Hope Star from Hope, Arkansas on November 8, 1958 · Page 1
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Hope Star from Hope, Arkansas · Page 1

Hope, Arkansas
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Saturday, November 8, 1958
Page 1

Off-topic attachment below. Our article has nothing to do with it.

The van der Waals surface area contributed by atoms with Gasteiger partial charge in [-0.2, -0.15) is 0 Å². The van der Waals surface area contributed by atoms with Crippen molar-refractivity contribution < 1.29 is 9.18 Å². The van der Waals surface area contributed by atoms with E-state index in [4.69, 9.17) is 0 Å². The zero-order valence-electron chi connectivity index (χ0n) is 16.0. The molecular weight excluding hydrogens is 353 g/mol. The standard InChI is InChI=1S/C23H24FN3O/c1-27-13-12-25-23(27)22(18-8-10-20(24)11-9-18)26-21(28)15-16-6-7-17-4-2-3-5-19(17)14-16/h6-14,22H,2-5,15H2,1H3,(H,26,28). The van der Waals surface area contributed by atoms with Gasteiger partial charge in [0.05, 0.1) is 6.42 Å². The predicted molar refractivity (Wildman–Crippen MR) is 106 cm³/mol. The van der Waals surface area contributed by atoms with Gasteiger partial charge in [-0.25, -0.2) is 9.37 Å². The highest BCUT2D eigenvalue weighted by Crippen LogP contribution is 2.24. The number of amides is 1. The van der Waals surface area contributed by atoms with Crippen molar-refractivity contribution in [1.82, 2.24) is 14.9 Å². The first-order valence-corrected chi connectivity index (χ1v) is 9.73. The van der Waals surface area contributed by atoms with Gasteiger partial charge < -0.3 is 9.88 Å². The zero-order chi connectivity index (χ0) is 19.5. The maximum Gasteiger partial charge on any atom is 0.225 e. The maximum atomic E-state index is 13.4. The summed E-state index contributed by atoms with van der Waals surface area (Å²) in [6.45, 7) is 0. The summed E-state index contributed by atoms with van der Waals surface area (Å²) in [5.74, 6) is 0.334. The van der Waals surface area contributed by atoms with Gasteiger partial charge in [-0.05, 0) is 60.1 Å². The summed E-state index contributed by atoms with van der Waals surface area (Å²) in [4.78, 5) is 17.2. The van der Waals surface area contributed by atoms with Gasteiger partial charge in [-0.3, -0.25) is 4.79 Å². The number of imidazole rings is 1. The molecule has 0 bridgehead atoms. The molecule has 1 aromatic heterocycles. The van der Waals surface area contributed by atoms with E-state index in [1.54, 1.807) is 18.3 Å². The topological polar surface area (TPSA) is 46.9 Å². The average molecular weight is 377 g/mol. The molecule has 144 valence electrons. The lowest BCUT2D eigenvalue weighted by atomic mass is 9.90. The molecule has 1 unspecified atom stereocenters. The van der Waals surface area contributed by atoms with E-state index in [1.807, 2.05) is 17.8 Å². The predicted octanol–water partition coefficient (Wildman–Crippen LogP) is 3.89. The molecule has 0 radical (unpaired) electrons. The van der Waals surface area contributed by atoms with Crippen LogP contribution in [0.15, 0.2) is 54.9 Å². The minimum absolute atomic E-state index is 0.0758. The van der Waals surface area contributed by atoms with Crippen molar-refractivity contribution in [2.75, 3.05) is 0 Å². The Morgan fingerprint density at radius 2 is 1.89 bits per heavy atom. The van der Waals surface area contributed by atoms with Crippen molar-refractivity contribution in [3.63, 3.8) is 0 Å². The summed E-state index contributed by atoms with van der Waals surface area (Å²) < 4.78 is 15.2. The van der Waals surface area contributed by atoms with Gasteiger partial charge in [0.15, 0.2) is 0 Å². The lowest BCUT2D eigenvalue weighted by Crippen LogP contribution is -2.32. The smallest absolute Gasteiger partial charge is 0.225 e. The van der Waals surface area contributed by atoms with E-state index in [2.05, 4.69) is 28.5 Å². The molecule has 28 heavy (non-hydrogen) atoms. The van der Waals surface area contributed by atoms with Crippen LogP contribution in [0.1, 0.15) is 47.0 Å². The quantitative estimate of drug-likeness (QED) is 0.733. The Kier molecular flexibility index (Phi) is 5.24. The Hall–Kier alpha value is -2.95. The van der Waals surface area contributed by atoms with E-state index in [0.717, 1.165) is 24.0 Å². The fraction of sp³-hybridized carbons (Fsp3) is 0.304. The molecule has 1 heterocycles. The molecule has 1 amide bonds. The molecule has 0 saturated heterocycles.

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To Cfty Subscriber*: I? ydu tell to get yaup Star pl|a§§ telephone 7»3431 by 6:30,p. m. and a §pggial g will ddlivgf youf paper, MtmptUll Knif« VrWhtr Se* Celimm at Battom of This Paa« 60TH YEAR; V6L 60 — NO. 23 Hat s? Hsee, 11*9, Pr«»m> Jan, tl, 1»1» HOPE, ARKANSAS, SATURDAY, NOVEMBER 8, 1958 flit Autfeiated Prwi L Audit Bureau b? Av, Met Paid CiHrl. t, m«», tndm* Sjs», 34, 19JI * 1,469 PRICE Be Word That Reds Have Fired More Nuclear Tests By foM Hd6g' _ NATIONS. W;Y. (AP) -Word that Russia has fired lvw> nuclear test shots, touched off speculation here today that the ^disarmament Issue will soon land back in the General Assembly's lap. Diplomats were plunged in gloom by the new tests. Delegates felt the turn of events menaced the future of the Big Three Ge» Jieva negotiations which are not going to well anyway. The parley is supposed to seek EasUWcst agreement on a supervised ban on tests and report back to the Gen^ era! Asembly. ~- There appeared no immediate move to bring Russia's new tesl- ing toefore the Assembly. Secre. tary of- Stale Dulles indicated in Washington that the United States docs not plan to seek U.N, condemnation of the Soviets at this stage. , If all three big powers resume testing, diplomats fear it will bring the Geneva talks lo a speedy close and toss Ihe Issue back to ^ithc Assembly. 'Delegates admit that Russia has no 'legal obligation to refrain from testing, but many consider it an act of bad faith to do so while the Geneva parley is in progress. Wreck Blamed ,, on Failure to Obey Signals WASHINGTON (AP)—The Interstate Commerce Commission said today a failure to obey signals caused the-plunge of a Jersey Central commuter train into Newark Bay Sept. 15, The engineer and 47 others died. The commission recommended ^that Central Railroad* Co,-'of ^New Jersey equip the, bay bridge • at Elizabeth, N.J,,'», with either an automatic speed control or automatic train-stop system, In September's disaster, the report said the train was speeded up . after going' by, a restricted speed signal and (hen passed a slop signal, "ft Is very probable," the ICC said, "that if movements over the bridge had been protected by an fc; automatic trai'n-stop system of any of the many types now in service, the accident would have (been averted," In line with a final autopsy report by the Jersey City Medical Center, the commission said the engineer, ILjfle , \TObupn, 63, of Rodbank, N,J., died ot drowning, Preliminary autopsy toy Hudson County authorities shortly after Wilburn's body which had 'been recovered from his sunken locomo- • tivo, resulted in a finding that ho apparently had a heart attack, and died as his train raced-toward the Jift-span of the bridge, The lift had Jbeen opened t opermit passage of a ship, • The fireman, peter Andrew, 42, of Jersey City, died, of multiple fractures and lacerations result* ing from the plunge into the bay, the federal Investigators reported, The commission report said the .ofistbound early morning train en "' lered the bridge approaches traveling between 32 and 41 m.p.to., passed a signal and then was thrown off the trspks by an automatic derailing apparatus 490 feet from the open lilt span. Despite the derailing', the . continu9d its forw.arcj movement on the tjes. The IqcomQtjye anc| fjr f st twp cars plunged off the brjdgp and disappeared jnto the bpy, The tnjcd W Wt 9 piling gjand only its front end ,§iib,merged, ^ Thjs par fell into the phannel two pours Iqlep. Two rpap gars mained ^on the bridge, > The investigators ination ind^lgd ?P m e crew jnprji« per mad.e an SWALLOWED UP—Two Navy pilots seem to be'{fair game 1) ,for a huge shark in Dallas, Tex, Actually, the aviators, Lt. , ! Cmdr. Robert Schappert and Lt. Cmdr. George-Kernan,''ar« . j trying on for size the air scoop of i" ' J F8U-1 fighter,' ' the byt this was loo Mq tq sjpp, •sin shpvt pf the pppn span, vppovt said the 'braHes wove „,, ansl jQund to be |ua?t_ipnin§ p,rppprJ>' onJhe mprnjng of tfie Sift •-'-'- ' aiK! f>(so, 'wlxea Ihs tran Us stop at " Weather By; Wfi AU .?egUsnpi Awards Given OuttpGub |dckW^,;';V In 1 a recent meet Cub Scout Pack 92 mot-'at Bro'okwoocl School with Cubmaster Roland Robertson and assistant Bob Turner in charge. Flag ceremony was led by Larry Brown. New families were introduced including a group of eight cubs and their parents from Blevins, Mrs, Bob Turner's Den presented a skit on the Bowie Knife under the direction of Mrs. Ernest Bode. Mrs, Billy Monts' dun gave a skit on facts about Arkjnsas with David Jones as reader, Mrs. Ben Waller's den acted out a pantomime on "Casey At The Bat" with Sammy Strong reading. Bobcat pins went to; 'Stephen Ray Turner, Edward Bode, William Byers, Gaylc Dixon and David Morris; Silver Arrow Point under the Wolf Pins went to Alien Wonts; Gold Arrow and two Silver Arrows under Bear to Larry Don Wright; Denner Badges to Allen Monts, Jim Robertson and Ken Rogers; Asst, Denner Badges to Mike Atkins," Phillip White and Sidney HoJlis; Year Pins to Ken Rogers, Jerry Still, Mike Atkins and Larry Brown; left from last year wore Bear awards to Phillip J_,ee White, two Silver Arrow Points under the Bear to Jackie Hearst and Asst. Denner to Jim Robertson, Reds Revive Fire Against Quemoy TAIPEI, : Formosa (AP.) — Communist- coastal gims'^ircd sporadically today''-on V 4h'c', Quemoys t where •Nationalist-, djefqndovs, £ g . Kan"carrylns'"gas masks' as a 'precaution, ' Military headquarters; said the Reds ended a 27-hour lull by peppering the offshore islands with 177 shells 'between 6* a. m. and noon. Nationalist troops were ordered to carry gas masks as an indirect result of Red China's charge — denied by U,S. and Nationalist authorities — thai the Nationalists used gas shells in an artillery duel Monday. Women May Hove Aided Plane Capture HAVANA, Cuba (AV)—the reb', el capture of a Cuban airliner and its 28 occupants may httVo been aided by arms-carrying women. Ihis possibility was raised to day With the disclosure by a quail tied informant that the 18 inert passengers, but not the 10 Womdn wore Joarched fof iirfrts" before the Cubnna Airline £>C3 took oil from Havpna Wednesday for Interior joints In Oritnifc pro vino. Radio messages 1 from the plane Thursday reported that II had landed at a rebel air str.lp in Oriente and that all aboard 1 wet* safe. Cubana announced TJhursday night that It is stopping flights over rebel territory In the eastern province of Orlcnte, the center of activity by Fidel Castro's insurgents. Italy Insulted by Gen, Montgomery L.ONDON (AP) f- Italy complained officially today it hud heun insulted by Field Marshal L,pvrt Montgomery's war memoirs, and The Priljsh Foreign Office hastened lo oppress regrets. Fpyeign Office statement em- ed, however, that the Brit- government could not -be held responsible for opinions expressed py un army officer in hjs personal capacity. Montgomery wrote that Italian go}d>9FS wore "unreliable wfoen it panie to hard fightings" Then he described Italy's change pf. sides m World )Var U as "the biggest double-cross in history/' 1 ' ' f " Vt ' JW "— ?— ......... K Group Purehases Grain Elevator Ark. lAjP) «- A of Jw^esbovo businessmen ey announced puvphase of grani plevator and storage fa- here pf jftiyer ^j-and pice Jnc, , . f,he property, \\'We)i jgoyers a fu|l bQP 1 ?". Jr>clii(|e| storage Hays Receives Telegram From Adlai LITTLE ROCK (AP— U.S. Rep, Brooks, Hays'_ office received a telegram from Adlai Steven<=on 10* day which said Adlaj Stevenson felt "injured 1 and indignant" over Hoys defeat py Dr, Dale Alford. The s.term Democratic congress. man was edged out by Alford, a write , in independent candidate who had atlpcked Hays' record of moderation in the integration coiv trovers/, Stevenson's ; telegram said "I have been hoping and hoping for better news from Little Rock. It never occured to 'me that this was possible, and I feel injured and indignant, T|ie Congress won't be the same wjtljout such wise comv pel in our foreign affairs and such understanding -of si)ch great problems as now confront us af home, including race relations on whjph j'our views ppn)mande,d wider re* Aspect then* nwj, "anyone." J-fays relumed Jo Washington to complete his Iju^in^ss before yield w§' thp ' II Dorado Plant Damaged by Fire Many Reasons for Way the People Voted By ED CREAGH. •WASHINGTON (AP)— A candidate's flashing smile., .a lingering memory of past scandals. ..a worker out of a job.. .a boss who hated unions... a candidalc who worked around Ihc clock, another who sat on his chair cushion. ..spilt party organizations. ..John Foster Dulles. Put them all together, add your own reason for voting as you did, .hrow in a couple of other /factors it random and you have -the ka- cidoscopic explanation for Tuesday's election results, Unquestionably there were some ides of opinion felt throughout most of the nation: the. normal midterm wish for a change; some disatisfaction with the Eisenhower administration's leadership or ack ot it; strong union activity. But in hardly any two states or congressional districts was the story tihc same. Sometimes iden- ifical factors produced opposite •esults. • This is shown by on-the-spot .rc- jorts* from Associated Press PU- 4 eaus in, nine slates which had contests v 0 f 'more. Ihnn'-- usuaK'inv erest. The reports point to local men and local conditions more han to national issues as the de- .erminers of Victory or defeat, Running down the list of those states; NEW YORK— Biggest single fac- or undoubtedly was • the emergence of Nelson A, Rockefeller as a spectacularly popular figure, a millionaire \v5llh a million-dollar ile, who came down from his skyscraper office, mingled with he voters, patted babies' heads, nnd beat the daylights out of his Democratic opponent, Gov, Averell Harriman, "Rooky" — a nickname thai would have appalled grandfather John D, — whisked Rep. Kennetlh B, Keating into the Senate on his coatlails, Ample campaign funds didn't hurt, of course, CALIFORNIA — Edmund G. (Pat) Brown is well enough liked, but no. glamor boy on the Rockefeller scale, Still, he won the governorship overwhelmingly for the Democrats, in large part toecause (1) his opponent, Sen, William F. Knowland, favored 3 rjghl-to-worl? law and 4he unions mobilised to beat, him, and (2) there was widespread resentment of the political byplay which forced GOP Gov. Goodwin J, Knight to abandon re. ejeption hopes and run for the Senate instead, Knight lost too — to Rep, Clair Engle. Knowlaml- Knjght feud hurt bottj men, ARIZONA— Much union activity jiere to — against conservative Se< publican Sen. Barry Goldwater. But » Jot of it came from oulsida the state and a good many voters resented ft. Besides, Goldwpter waged n iar more vigorous campaign than his opponent, Gov. 'Ernest . McFarland, ResuJl; Goldwater won and the Democratic Air Force Fires Moon Shot; 3rd Stage No Good By VERN HAUGLANb CAPE CANAVERAL, Fin. (At 1 ) The ir Force launched Its third moonreCket early today but failed to get It Into oiitrr apace when Its third stage misfired, Jt rose only about 1,000 miles- only a fraction of the 220,000 mile distance to the moon. The 5 -ton rocket took off in tier- led form at 2:30 a.m. EST. Ihan 10 minutes later, the reported thai all Ihe rocket's three main singes had fired. It said the launching "has now ben accomplished." But within a few minutes a rn- did test showed that the third stage failed lo Ignilc. in Washington,, n spokesman for the National Aeronautics and Space Administration snid "At this time we,.don'I know why the third Uagc did not fire." ', NASA scientists studied data obtained from tracking stations and announced about two hours after the launching that the rocket reached an altitude of about 1,000 miles before 'frilling back into the earth's atmosphere. The agency slid it entered the atosphei'e over cast central Africa—about 7/500 lies from Cape Canaveral—and burned up due lo air friction, Two morejj. lunar probes liavo 3 en authorised, botli as Army jrojccl,", The initial Army nl inmpts may be made'in the first we'ck in December, although there nas been •.no': official announcement n ,this regard, A possible portent of trouble for the Air. Force moon rocket — dubbed Pioneer- II—come when its banned firing .early Friday was Postponed 25 hours because of .cchnical trouble. -'The first Air" Force try fizzled, on ^Aug. 17 when the big rocket }lew up after 77 seconds of tlight, ."Bui on Oct. 11, a second 80 foot ockol traveled about 90,850 miles .pwnrd , the moon before falling ;$j$k,j,,i.ntO ( . ..tbe^/caimospherc and jUrnihg up from "friction, Scientists had hoped' to gel to day's illstarrcd rocket to within 50,000 miles of the moon and possibly into orbit around it. Chances of Pioneer II being a success had ben rated in advance at less than 1 in 10. In ils announcement, NASA aid Pioncccr II reached an esli- nated maximum sped of about 6,000 miles an hour—well below he 2.3,900 miles un hour scientists said wa, c needed to send a rocket to the region of the moon, A spokesman said the rocket probably flew slightly less than 45 minutes, Although Pioneer II apparently failed in its. major mission, it rose ihigh enoug'h for the automatic rn dio signals from the payload to be received for 16 minutes by a track ing station at JodrelJ Bank in 'England. The signals were received between 2;45 and 3:01 a.m. Loading Up Special Train W3s, washed again. ; Ark. (,AP) - A block-Jong secjionipf itje rambling plant of the J?l JJorsfdo jrevtijiser- Co.. was destroyed by fire of yr»» determined origin jwiy Jo$ay, Pwiws jrqe^vyepfpp and Qeorgc J, fiilmorp d.j4 not estimate loss, hiph they , sgjcl wa,s overecl py insurance. £>tiier so'urpes, nlacpcl the No we was . \Y|}icH firernen. jough.^ fox s houwji? ®£<i$f& 9 > weather. " ||vc • was taws ol v^&Wwfy** ^if^E^fiJwyft^ilu' mf*hMMd^fifllflailif^IfK££l $4 Million to State for Construction WA'S«RfQTQN' (AP) —r The Air i'orpp announced j-estercjay It {a releasing ,m.o rc than four million dollars for construction work jit Air Fprcp Base is to get 81. m 009 for airfield paving 8ft4 -gpnstfMCtJon of sn instrument Jamdjns systeni fapjlity, a readiness crew building and wtilUiej BopH AJf Forpp 8a?u js to get. construction, ef a crew b«UdJng, a pulling wd utiyties. e m,on,py js part Q( ?d§ million rs, released |or 'wovi? ^ Air tot4llatpfls arouq^ tbf KiUsjl tiMsm* ^^s fejw;--^ Bakei'Al3 •, iVMf^jJujiUnj; y4th --.;;^^ity,'^er|f| &m,M Teachers Are Against School Shutdown LZTTLE ROCK (AP) - The Arkansas Education Assn., on record against any move to abolish the state's public schools,, prepared today for more business aimed at the Capitol. A move was expected to Introduce a resolution asking 'he Legislature to repeal a 1957 law which prevents retired Arkansas teachers from drawing retirement P'iy while teaching in other states. Author of the measure is F, Q, JPurviancc of DeWitt. Ho said tbo resolution also will seek a 10 cent increase in the monthly fits of retired teachers, fiie association went on revorci yesterday through its Council orj Education against abolishment o/ the public school system, 9 jnoy that has bepn mentioned as a l<»sti resort effort to avoid racjal gration- ' — Star Photo & HOPE HIGH BAND plus about 1,000 fans are pictured above boarding the special train for Conway yesterday afternoon at 3130 o'clock. Question of Old Age May Be an Individual's Attitude By MARY ANITA LASETER At this writing, the wealhur is turning colder and Old Man Winter seems lo be paying a visit which might be extended for c]uilu a while, Why do we give this-season of'the year the tag, "Old Man?" Some may feel that the description in itself carries a hint of the unpleasant. H ,1s the last Hanson before the end of a year's "life.' 1 But Old Man Winter also begins a jiew year, and it is the time for the rejoicing of Christmas, So, it may be,that it is up to an' individual's attitude about such mutters as age or seasons that really determines whether you like them or not. General Douglas M'acAi'tluir tarried something of that same thought in a speech he made several years ago at Los Angeles, California, The* genera), who was 75 years of age at that time, said; "Youth is not entirely a time of life — it is a stale of mind, It is not wholly ' a matter'Of ripe cheeks,'red IJps, or supple knees. II Is a Temper of' the -will, a ^quality of the imagination, a vigor of the emotions, a freshness o£" the deep springs of Jifo, « "Nobody grows old 'by merely living a number of years. People grow old by deserting their ideals. "Whatever your years, there is Jn every being's heart the love of wonder, the undaunted challenge of events, the unfailing childlike appetite for what's next, and the joy and the game of life. "You are as young as your faith, as old as your doubt; as young as your hope, us old as your despair, "Jn the central place of every heart there is a recording chamber; so long us it receives messages of beauty, hope, cheer, mid courage, so long are you young,'' Thus said this national hero In 1053, and his words are true enough to "be a one-way ticket for anyone to an eternal Fountain of Youth, Cuban Rebels Deny Wreck Their Fault SAN JUAN, Puerto ttluo (AP; Fidel Castro, leader of Cuba's rebels, has disclaimed rosponsi'Wl Sly for the crash of s Cuban air- Jiner last week that killed 17 persons. In a broadcast from his moun tuln hideout in eastern Cuba, Gas tro said Thursday night that "even if it worn true that some rebels were aboard, they were acting on their own" in seizi the plane and forcing it to u crash landing, The plane crushed in northern Cuba Saturday on a flight from Miami to Havana. Six naturalised U.S. citizens were among the dead. Holt Is Rotary . Club Speaker ' B. N, Holt, Chamber of Commerce secretary, discussed the at- falrs of Community Environmental. Conditions on lousiness at Friday's Kotary Club luncheon. 1 Guests ot Ihc club were Cecil Watson of Tex- arkann, Leo Reynolds'of Conway, George Frazier and Don Davis, snles manager ot ICllpsch and Associates, - council is the association's ppjicy making g;roup. It pledged Us support to the sch.ool sy§tom'smi suggested new edwcatprs ccfu}^ help. A plan was set up for committees to be appointed in £a,p)i poyflty \g Jip^p in tQUgh with legislators'(lur- jn^ tli,Q lg59 Qe.neral Assembly and ehepk, 'pa thp ^status pf legislation, gffecting sph,p,ols. l/pne pf the reports subrnitteo; to t_be council •Forrest flossy. - secrgta.ry, said direct mention 0| io- -not Syrian/ Israeli Swap Gunfire M, " Israeli Sector (APi—Syrian and-Israeli gynnej-o duelled two hours TJJMi'fda/ soatl} of Lake Huloh, breaking four months oC peace in that olrf tvo«« fete' spot, fiaeh Sicie blamu4 yn,\\ other. ' ' • No ,casualties were , reported, y.N, observers finally qiuet. ' The clash took pA^ce United Arab Reputaji« lhat Israel, lias beefl flear Ihu Jor4an, ^oj-cjer pu^l Is preparing to attack, "gh^rges thai Israeli Pr|me Min.isst.oy has ' FdubusGoes to Florida for Address CRESTVIEW, Fin, (AP)—Gov. Orval E v Fa'ubus of Arkansas will •address .the 'annual ,0k!'. F9|ks';I?Uv n!c ,hero 1 ' tomorrow -ti'mjcl,",,specuVJ-' 'llqri f 'ttfhlHh't! oOelislon Will bo used to launch a third party movement. Talk of the third party, move has run hot and cold since Faubus was announced as the speaker on a slates rig'hts topic. Speculation yesterday was cold. All officials connected with the meeting turned back questions about a new party being launched Faubus himself had earlier reaffirmed his loyalty lo the Democratic Party afler the Santa Rosa Citizens Council urged him ID spearhead a now party. . But the third party speculation could turn hot again at any moment. Such talk has been helped along b rthe fact that the gathering ' s drawing guests from areas whore stales rights movements have bloomed In the past, The talk undoubtedly was fanned by.recent rejections of invitations, by other governors and gov- ernorc»a)ecl. Through it all, Hep, Bob Siker (D-Fla), moving force behind Ihc gathering, said the only signifi oanoo "of Faubus' appearance wa. c tlie desire to have a nationally njiovvn speaker, Fa'ubus is scheduled lo eppeai nt New Orleans in connection with a "LJtle Rock Day" Monday, He planned to leave Little Rock todaj for the event here, The spoakurs list includes S!kr,a Rep. Frank Boykin CD-Ala) Former GOV- Millarcl Caldwell of Florida, Rep, fidward J. flobespn Jr. (D-Va) and Sumter Lowry, de feated segregationist candidate foi Florida governor, - JnvHaUons were sent |o Govs, Lc« Roy Collins of Florida, and J, P Coleman o£ Mississippi, and GOVJ; elect ISrnest Vandiver of Georgia an4 John Patterson of Alabama. All declined. Hays Says Gov. Broke Promise! In Election WASHINGTON (At*) — Hrooks Hays (D-Ark) charged Icrdny lltnl Gov. Orvnl P'fl broke n promise and supporldd IJtile Ai/ord for Iho Mflh eongrosslonal post in election, "The governor, for some rea'soK| I don't know, decided he did nbt^ Want me In Congress," Mays s The veteran legislator sald'.l ., bus asrood last June to slay,, piit|] ol Die campaign, and had, rtifid^s'* n written plccl«e to support '.Uusj^ 'Democratic 'Party nominees ' " " ' genernl election. "1 do not know exactly, what'ihe] did (In the campaign),- b'ul 1 itV'thfl, district It is not disputed ' or foe that he was for. opponent," Hays told a ,nevys. ferencc. , • * Alford entered the race a v._._.. before tlie election, cnmpatyjticd, largely on the school Integration! issue and won by about- ^ZOO'votcs.^ Hays is known as a moderate :,on| racial issues. ,V •<, '"" Asked whether Fnubus'.had ,-.. iT , sllgaled Aiford's entry,Inlo/th'o^ race, Hays said Hie did not khowPg But he pointed out that a"close>f Faubus associate, Claudu CnrpenVg tor Jr., managed Aiford's/cam^j* priiKii and said that "sccmsiuMfei sufficient evidence." Fuubus wns en route to - „. view, Fin,, for a speaking, cng'age'jj irvcnl and not javuilnblcr,t" " cominent. • ''< Alford said his entry , InUf'thc| race "WHS entirely my own",'iie-^ cision," and declined .to- commciitjy on whether the governor ported him. , }',,. Hays said he fell-there .,„ he some question as to, Uhc lcgajity| of Aiford's procedure but hc'.;Wpuld| not contest the election. He addcd^ however, that he hoped • s6me'*prie| would contest the tactics usedjin'j order "to - prevent suclv, sneak; attacks In the future.",' \j*.i^flff| . 'He,-declined to speculates"on'hisj .ppjittepl future, *V"** 4." wVi--, 1 ^.*.. ^.v/i'.rffvfc-. '•"W Private School Asks AM for Students plication from a private school fpy iiale transfer aid for em-piling stunts from the closed Little Rock rUgh schools was announce^ yestev- day by the State Education £>e- partfUpnt, The application came from St'. Pc.tur'§ High Sclioul tor Wegt'oos .Pine BJuff, The Cathojj? institution carries a class B. a^yrcdi- tioi) with-the state. •51, Jeter's asked EUC! for three .•indents formerly envoHed at Little Dies Qt Boyeux ,~*-^m, r ,, *, I'rencj) Gen,/ Qeprgq| WJWil^MSQ& ' Jflf. -Vfi* ^«br^fbej> -whj? ' Sutured ^e^si ,,„, ,„,,,, *Wa.jfr'$HUWs ,M«"JiP.«w*wl flw to*«UJ to 4^ \4iiigs in :W°/J<i 1811 .rmit.Ury-'fpr. Itur Norfolk, &1 War -JL MM\ 'hr-™- fM» v .:\i>v. Wf ,£ Wv, ~k 4fe d "'4ei' e ' 'iw^'-y^wa*- mj»f Wf^^&ffp, VAU»:4& hmitc (\id-Vti -/mrYMYinrtmno *ti ,- Yiti t f M linn* '4'hc request for transfer jJid^, $1,7? fpr a studynt foj.' a Spvpnrfnunlh •term, was on,o ,of Ti :'ecoiycgl by' tl^ Tlju 11 'apyUcaiiQAs' Involve Rock ptiKjeijls wo,» , els^shwcra aft.or ^i jfijupus eio^ed ttie; ,scn,w,ls ^'^ Faubus Says A EA Motion!, Was Ill-timed ^ "t>' LITTLE ROCK (AP—Gov,"',Or^| vnt 12. Faubus said today, thatfan'M Arkansas Education Assn. % 'resolu';f| lion calling for preservation of pub-,>| i lie schools was "ill-timed and;iuV|-4 necessary," ,, %/ ''%tf| The governor made the, slate-Js menl Jn an appearance beforci'thefls Arkansas Legislative ^; Couifciiffj which had invited 'Faubus to('ari^-",f| wer reports that the ' AEA-'"-'--- M lution had been prepared J ii governor's office. "There is not the slightest' of truth or fragment of pro that," Faubus declared. "If one had attempted to writo-'-thiSj| Jn jny office, they wpuldn'^tiJi^ye.-sl gotten past the first paragraph,,',,V^*^ The AEA rcsolluion, a^nntorfia yesterday, called for operp's even in the (ace of intogratio.^,,,..,., set up a legislative-watch td'gu^fdll against abolishment of the i (school system. ^ While the resolution did not L... ,. .„. ifieally mention the integration',!! eriols here, it was Interpreted ^y^J* many as a slip against ,GpvjF§u,f| bus who closed Littjc Rock's , schools agajnst integration;<. -, Faubus said recently., that would oppose any legislative to abolish the entire school sy But tocjay, the governor tojd council that although he. ,.ws,,, v ,, support the public school prpgrpmll l)iis did not mean that 'Jig faVflirp^ "public schools at any prlcei"'* 1 *"-''! Some "far-fetched" , situation m might arise, no said, tlja't require Ihe mass closing" schools. F- a u b u s defines! fetched as communism, taught li] Arkansas schpois, Ui Si, China Talk Over „ •WARSAW, Polan United States and '_„,.,.„.,„, ia today renewed their diplojpaiji soundings 1 aimed, at ''easjjji'g'-J^' .ension around Qupmoj'. , : ;,~ U.S. Ambassador Jacob. B( i4 Red envoy Wang Pjng'-naji pgether two weeks after Jh_£ ' - . . for , 9 - -• • j; '4, ver" period. Their coinpide4 with ann ho QpmoiutUsts' every'